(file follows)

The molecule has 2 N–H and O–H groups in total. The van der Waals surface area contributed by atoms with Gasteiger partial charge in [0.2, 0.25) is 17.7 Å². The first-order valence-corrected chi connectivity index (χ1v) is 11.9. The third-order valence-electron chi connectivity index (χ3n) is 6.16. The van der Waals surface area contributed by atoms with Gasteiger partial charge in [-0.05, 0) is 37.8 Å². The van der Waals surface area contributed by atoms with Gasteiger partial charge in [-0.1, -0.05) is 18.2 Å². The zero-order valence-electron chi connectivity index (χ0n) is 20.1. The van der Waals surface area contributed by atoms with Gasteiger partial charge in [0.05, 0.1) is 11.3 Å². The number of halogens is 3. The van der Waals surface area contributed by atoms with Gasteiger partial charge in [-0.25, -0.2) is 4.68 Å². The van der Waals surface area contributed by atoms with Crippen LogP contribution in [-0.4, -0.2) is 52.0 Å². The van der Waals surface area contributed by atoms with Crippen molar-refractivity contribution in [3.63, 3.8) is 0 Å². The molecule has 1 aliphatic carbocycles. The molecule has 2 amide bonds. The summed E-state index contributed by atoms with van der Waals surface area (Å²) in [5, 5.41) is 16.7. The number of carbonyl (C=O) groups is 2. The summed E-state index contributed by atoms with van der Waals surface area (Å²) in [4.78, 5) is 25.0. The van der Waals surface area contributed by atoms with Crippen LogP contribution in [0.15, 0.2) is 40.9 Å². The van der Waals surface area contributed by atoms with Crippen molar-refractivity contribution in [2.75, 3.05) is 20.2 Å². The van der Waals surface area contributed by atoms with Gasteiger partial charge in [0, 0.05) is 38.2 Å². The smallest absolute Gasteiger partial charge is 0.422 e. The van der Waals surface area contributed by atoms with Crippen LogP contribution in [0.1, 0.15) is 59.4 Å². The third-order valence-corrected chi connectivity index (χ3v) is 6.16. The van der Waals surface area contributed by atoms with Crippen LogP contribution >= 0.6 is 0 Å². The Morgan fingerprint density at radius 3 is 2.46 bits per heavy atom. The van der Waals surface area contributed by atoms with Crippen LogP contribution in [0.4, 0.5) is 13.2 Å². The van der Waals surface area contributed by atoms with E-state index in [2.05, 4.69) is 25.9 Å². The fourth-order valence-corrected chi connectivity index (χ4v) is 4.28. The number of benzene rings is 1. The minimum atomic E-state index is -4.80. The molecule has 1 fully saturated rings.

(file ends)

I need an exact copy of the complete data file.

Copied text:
The molecule has 2 N–H and O–H groups in total. The van der Waals surface area contributed by atoms with Gasteiger partial charge in [0.2, 0.25) is 17.7 Å². The first-order valence-corrected chi connectivity index (χ1v) is 11.9. The third-order valence-electron chi connectivity index (χ3n) is 6.16. The van der Waals surface area contributed by atoms with Gasteiger partial charge in [-0.05, 0) is 37.8 Å². The van der Waals surface area contributed by atoms with Gasteiger partial charge in [-0.1, -0.05) is 18.2 Å². The zero-order valence-electron chi connectivity index (χ0n) is 20.1. The van der Waals surface area contributed by atoms with Gasteiger partial charge in [0.05, 0.1) is 11.3 Å². The number of halogens is 3. The van der Waals surface area contributed by atoms with Gasteiger partial charge in [-0.25, -0.2) is 4.68 Å². The van der Waals surface area contributed by atoms with Crippen LogP contribution in [-0.4, -0.2) is 52.0 Å². The van der Waals surface area contributed by atoms with Crippen molar-refractivity contribution in [3.63, 3.8) is 0 Å². The molecule has 1 aliphatic carbocycles. The molecule has 2 amide bonds. The summed E-state index contributed by atoms with van der Waals surface area (Å²) in [5, 5.41) is 16.7. The number of carbonyl (C=O) groups is 2. The summed E-state index contributed by atoms with van der Waals surface area (Å²) in [4.78, 5) is 25.0. The van der Waals surface area contributed by atoms with Crippen LogP contribution in [0.15, 0.2) is 40.9 Å². The van der Waals surface area contributed by atoms with Crippen molar-refractivity contribution in [2.75, 3.05) is 20.2 Å². The van der Waals surface area contributed by atoms with Gasteiger partial charge in [0, 0.05) is 38.2 Å². The smallest absolute Gasteiger partial charge is 0.422 e. The van der Waals surface area contributed by atoms with Crippen LogP contribution in [0.1, 0.15) is 59.4 Å². The third-order valence-corrected chi connectivity index (χ3v) is 6.16. The van der Waals surface area contributed by atoms with Crippen LogP contribution >= 0.6 is 0 Å². The Morgan fingerprint density at radius 3 is 2.46 bits per heavy atom. The van der Waals surface area contributed by atoms with Crippen LogP contribution in [0.4, 0.5) is 13.2 Å². The van der Waals surface area contributed by atoms with E-state index in [2.05, 4.69) is 25.9 Å². The fourth-order valence-corrected chi connectivity index (χ4v) is 4.28. The number of benzene rings is 1. The minimum atomic E-state index is -4.80. The molecule has 1 fully saturated rings.